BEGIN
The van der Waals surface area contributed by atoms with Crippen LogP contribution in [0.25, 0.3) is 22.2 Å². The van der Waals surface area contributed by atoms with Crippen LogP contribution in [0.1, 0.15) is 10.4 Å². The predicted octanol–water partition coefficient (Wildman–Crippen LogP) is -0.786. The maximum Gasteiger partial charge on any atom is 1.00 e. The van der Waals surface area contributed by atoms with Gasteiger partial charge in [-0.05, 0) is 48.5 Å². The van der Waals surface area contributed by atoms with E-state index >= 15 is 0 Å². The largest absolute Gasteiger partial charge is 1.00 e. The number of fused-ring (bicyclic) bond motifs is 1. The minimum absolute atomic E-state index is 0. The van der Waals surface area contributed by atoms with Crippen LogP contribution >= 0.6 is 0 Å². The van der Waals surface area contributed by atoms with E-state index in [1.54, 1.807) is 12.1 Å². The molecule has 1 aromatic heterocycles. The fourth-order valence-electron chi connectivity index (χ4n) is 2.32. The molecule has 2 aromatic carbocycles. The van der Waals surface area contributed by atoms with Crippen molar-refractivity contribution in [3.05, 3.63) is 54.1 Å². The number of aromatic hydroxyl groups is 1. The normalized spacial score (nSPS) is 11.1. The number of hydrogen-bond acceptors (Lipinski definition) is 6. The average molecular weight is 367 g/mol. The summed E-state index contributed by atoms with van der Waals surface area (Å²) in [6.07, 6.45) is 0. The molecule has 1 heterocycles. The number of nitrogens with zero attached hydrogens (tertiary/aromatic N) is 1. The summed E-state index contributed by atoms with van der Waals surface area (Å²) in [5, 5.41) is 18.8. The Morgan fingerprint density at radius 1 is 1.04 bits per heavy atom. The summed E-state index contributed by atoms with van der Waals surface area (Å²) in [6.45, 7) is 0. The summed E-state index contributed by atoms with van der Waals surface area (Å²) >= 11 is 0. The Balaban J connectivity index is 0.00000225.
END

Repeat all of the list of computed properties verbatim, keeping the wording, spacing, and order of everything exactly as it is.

The van der Waals surface area contributed by atoms with Crippen LogP contribution in [0.25, 0.3) is 22.2 Å². The van der Waals surface area contributed by atoms with Crippen LogP contribution in [0.1, 0.15) is 10.4 Å². The predicted octanol–water partition coefficient (Wildman–Crippen LogP) is -0.786. The maximum Gasteiger partial charge on any atom is 1.00 e. The van der Waals surface area contributed by atoms with Gasteiger partial charge in [-0.05, 0) is 48.5 Å². The van der Waals surface area contributed by atoms with E-state index >= 15 is 0 Å². The largest absolute Gasteiger partial charge is 1.00 e. The number of fused-ring (bicyclic) bond motifs is 1. The minimum absolute atomic E-state index is 0. The van der Waals surface area contributed by atoms with Crippen LogP contribution >= 0.6 is 0 Å². The van der Waals surface area contributed by atoms with E-state index in [1.54, 1.807) is 12.1 Å². The molecule has 1 aromatic heterocycles. The fourth-order valence-electron chi connectivity index (χ4n) is 2.32. The molecule has 2 aromatic carbocycles. The van der Waals surface area contributed by atoms with Crippen molar-refractivity contribution in [3.05, 3.63) is 54.1 Å². The number of aromatic hydroxyl groups is 1. The normalized spacial score (nSPS) is 11.1. The number of hydrogen-bond acceptors (Lipinski definition) is 6. The average molecular weight is 367 g/mol. The summed E-state index contributed by atoms with van der Waals surface area (Å²) in [6.07, 6.45) is 0. The molecule has 1 heterocycles. The number of nitrogens with zero attached hydrogens (tertiary/aromatic N) is 1. The summed E-state index contributed by atoms with van der Waals surface area (Å²) in [5, 5.41) is 18.8. The Morgan fingerprint density at radius 1 is 1.04 bits per heavy atom. The summed E-state index contributed by atoms with van der Waals surface area (Å²) in [6.45, 7) is 0. The summed E-state index contributed by atoms with van der Waals surface area (Å²) >= 11 is 0. The Balaban J connectivity index is 0.00000225.